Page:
Opting Out of the SOLs



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Virginia’s Standards of Learning was a response (and rejoinder) to the No Child Left Behind Act, which was signed into national law in 2002 by then-President George W. Bush, initially holding only individual schools accountable through mandatory student testing.

Seven years later, under President Barack Obama, the “Race to the Top” educational grant program was established, tying federal funds to teacher (and administrative) performance through mandatory test scores. Like many public school state programs reacting to these new federal mandates, Virginia’s SOL testing was meant to set achievement standards for basic core subjects from kindergarten to 12th grade in schools across the commonwealth. But some argue it’s just too much.

“The closer you get to the classroom, the more people think there is too much testing,” says Robert Schaeffer, co-author of Standing Up to the SAT and the public education director of FairTest, a nonprofit based in Massachusetts that bills itself as The National Center for Free and Open Testing. “Public school parents, teachers, students, school administrative—even School board members and community leaders—are a key part of the reform movement. They see the damage being done on a day-to-day basis,” he says, adding that he’s “pleased that Virginia, among other states, is stepping away from testing overkill.”

In 2014, largely due to pressure from parents and teachers, the Virginia Department of Education (DOE) reduced the number of SOL assessments from 34 to 29 per school year. “The Governor’s Committee on Education proposed fewer SOLs, especially in fourth grade, and some rotations in English and History,” Carll says.

A FAQ at the DOE website states, “The Board of Education and the advisory SOL Innovation Committee are studying further steps to reduce the burden of testing while maintaining accountability.”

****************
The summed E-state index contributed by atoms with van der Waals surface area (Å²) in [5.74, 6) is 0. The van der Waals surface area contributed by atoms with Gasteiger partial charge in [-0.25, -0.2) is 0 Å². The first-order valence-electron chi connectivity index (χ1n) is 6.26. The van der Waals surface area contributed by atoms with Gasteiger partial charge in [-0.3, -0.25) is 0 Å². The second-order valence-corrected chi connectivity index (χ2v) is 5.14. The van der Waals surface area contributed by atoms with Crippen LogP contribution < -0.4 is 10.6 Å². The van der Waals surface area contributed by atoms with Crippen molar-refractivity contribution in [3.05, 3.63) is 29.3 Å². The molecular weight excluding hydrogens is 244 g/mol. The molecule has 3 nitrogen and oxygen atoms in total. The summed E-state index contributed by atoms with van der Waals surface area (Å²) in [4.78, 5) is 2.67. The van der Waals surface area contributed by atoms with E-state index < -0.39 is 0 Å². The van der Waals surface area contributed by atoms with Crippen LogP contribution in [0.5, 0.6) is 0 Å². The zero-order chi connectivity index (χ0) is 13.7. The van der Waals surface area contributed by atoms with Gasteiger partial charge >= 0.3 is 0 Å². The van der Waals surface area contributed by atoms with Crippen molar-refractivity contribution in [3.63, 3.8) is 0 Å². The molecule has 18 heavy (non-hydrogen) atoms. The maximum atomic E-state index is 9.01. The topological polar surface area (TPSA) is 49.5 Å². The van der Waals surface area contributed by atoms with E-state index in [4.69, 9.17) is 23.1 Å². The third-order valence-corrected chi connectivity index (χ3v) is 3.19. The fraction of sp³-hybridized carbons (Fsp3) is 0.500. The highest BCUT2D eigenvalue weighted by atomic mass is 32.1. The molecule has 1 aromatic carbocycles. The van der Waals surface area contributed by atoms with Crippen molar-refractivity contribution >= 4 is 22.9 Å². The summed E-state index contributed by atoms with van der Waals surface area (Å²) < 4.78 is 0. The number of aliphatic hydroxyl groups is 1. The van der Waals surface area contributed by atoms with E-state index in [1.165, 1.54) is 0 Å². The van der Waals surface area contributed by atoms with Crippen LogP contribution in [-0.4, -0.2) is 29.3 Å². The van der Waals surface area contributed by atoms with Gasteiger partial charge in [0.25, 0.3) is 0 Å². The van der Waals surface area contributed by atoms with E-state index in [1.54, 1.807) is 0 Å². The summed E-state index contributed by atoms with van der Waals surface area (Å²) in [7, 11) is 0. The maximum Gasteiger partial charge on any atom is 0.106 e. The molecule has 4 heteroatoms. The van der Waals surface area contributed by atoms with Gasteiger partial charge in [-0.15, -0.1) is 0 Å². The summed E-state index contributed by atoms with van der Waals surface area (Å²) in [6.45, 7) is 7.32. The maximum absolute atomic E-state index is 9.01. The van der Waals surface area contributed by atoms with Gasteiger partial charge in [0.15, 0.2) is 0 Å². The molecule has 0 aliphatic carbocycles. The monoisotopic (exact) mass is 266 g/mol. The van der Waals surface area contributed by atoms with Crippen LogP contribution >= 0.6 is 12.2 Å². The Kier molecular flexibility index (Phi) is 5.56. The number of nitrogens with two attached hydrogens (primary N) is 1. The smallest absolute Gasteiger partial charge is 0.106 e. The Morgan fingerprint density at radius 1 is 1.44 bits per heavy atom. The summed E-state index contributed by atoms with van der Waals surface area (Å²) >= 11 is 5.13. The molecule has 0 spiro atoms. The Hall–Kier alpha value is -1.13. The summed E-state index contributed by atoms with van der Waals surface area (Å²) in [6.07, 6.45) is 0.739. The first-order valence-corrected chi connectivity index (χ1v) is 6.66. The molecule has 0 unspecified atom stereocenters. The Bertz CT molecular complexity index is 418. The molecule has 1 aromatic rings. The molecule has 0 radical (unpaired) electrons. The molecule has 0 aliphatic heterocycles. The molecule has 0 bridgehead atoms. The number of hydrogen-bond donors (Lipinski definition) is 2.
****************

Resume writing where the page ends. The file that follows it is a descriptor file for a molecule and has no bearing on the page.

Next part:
While only a small number of parents in Coastal Virginia are choosing to opt their kids out of testing, the numbers are growing. There were 681 statewide tests coded as parent refusals in the 2013–14 school year. Curiously, for 2014–2015, Virginia’s Department of Education split the numbers into two categories.

“Virginia schools administered 2.8 million SOL tests,” says Charles Pyle, the director of communications for the Virginia DOE. “Of those tests, 694 were coded as ‘student refusals,’ and 1,460 were coded as ‘parent refusals,’ indicating that the school received a communication from the home that the parents did not want the student to participate in SOL testing.” However you slice it, opt-out rates in Virginia more than tripled.

“Nationally, it has exploded,” Schaeffer says, adding that there were more than 500,000 refusals from state testing last year across the U.S. “It tripled in 2015 compared to 2014, which is the first year of any significant ‘opt-out’ numbers nationally.” The movement’s effectiveness varies from state to state, he says, naming New York, New Jersey, Colorado, Oregon and New Mexico as states where ‘opting out’ of standardized testing is in vogue.

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